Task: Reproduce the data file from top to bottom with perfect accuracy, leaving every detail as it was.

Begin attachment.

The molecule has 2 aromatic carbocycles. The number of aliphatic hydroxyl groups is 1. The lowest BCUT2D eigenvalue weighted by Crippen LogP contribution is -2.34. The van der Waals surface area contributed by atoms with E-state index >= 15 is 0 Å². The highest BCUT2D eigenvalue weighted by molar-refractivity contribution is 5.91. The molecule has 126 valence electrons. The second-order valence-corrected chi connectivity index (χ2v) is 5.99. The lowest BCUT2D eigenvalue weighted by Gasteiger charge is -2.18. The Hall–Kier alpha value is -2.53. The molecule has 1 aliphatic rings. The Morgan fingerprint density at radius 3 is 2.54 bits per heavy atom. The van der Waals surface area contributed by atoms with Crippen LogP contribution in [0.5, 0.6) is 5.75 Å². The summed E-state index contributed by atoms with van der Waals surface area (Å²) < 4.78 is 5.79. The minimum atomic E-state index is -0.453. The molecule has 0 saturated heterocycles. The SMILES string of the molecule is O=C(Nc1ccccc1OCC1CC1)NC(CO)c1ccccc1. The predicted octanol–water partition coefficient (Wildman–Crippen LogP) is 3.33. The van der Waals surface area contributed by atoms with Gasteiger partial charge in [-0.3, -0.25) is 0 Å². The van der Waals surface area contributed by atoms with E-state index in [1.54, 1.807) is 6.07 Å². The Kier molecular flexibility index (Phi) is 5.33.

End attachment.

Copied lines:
The molecule has 2 aromatic carbocycles. The number of aliphatic hydroxyl groups is 1. The lowest BCUT2D eigenvalue weighted by Crippen LogP contribution is -2.34. The van der Waals surface area contributed by atoms with E-state index >= 15 is 0 Å². The highest BCUT2D eigenvalue weighted by molar-refractivity contribution is 5.91. The molecule has 126 valence electrons. The second-order valence-corrected chi connectivity index (χ2v) is 5.99. The lowest BCUT2D eigenvalue weighted by Gasteiger charge is -2.18. The Hall–Kier alpha value is -2.53. The molecule has 1 aliphatic rings. The Morgan fingerprint density at radius 3 is 2.54 bits per heavy atom. The van der Waals surface area contributed by atoms with Crippen LogP contribution in [0.5, 0.6) is 5.75 Å². The summed E-state index contributed by atoms with van der Waals surface area (Å²) < 4.78 is 5.79. The minimum atomic E-state index is -0.453. The molecule has 0 saturated heterocycles. The SMILES string of the molecule is O=C(Nc1ccccc1OCC1CC1)NC(CO)c1ccccc1. The predicted octanol–water partition coefficient (Wildman–Crippen LogP) is 3.33. The van der Waals surface area contributed by atoms with Gasteiger partial charge in [-0.3, -0.25) is 0 Å². The van der Waals surface area contributed by atoms with E-state index in [1.54, 1.807) is 6.07 Å². The Kier molecular flexibility index (Phi) is 5.33.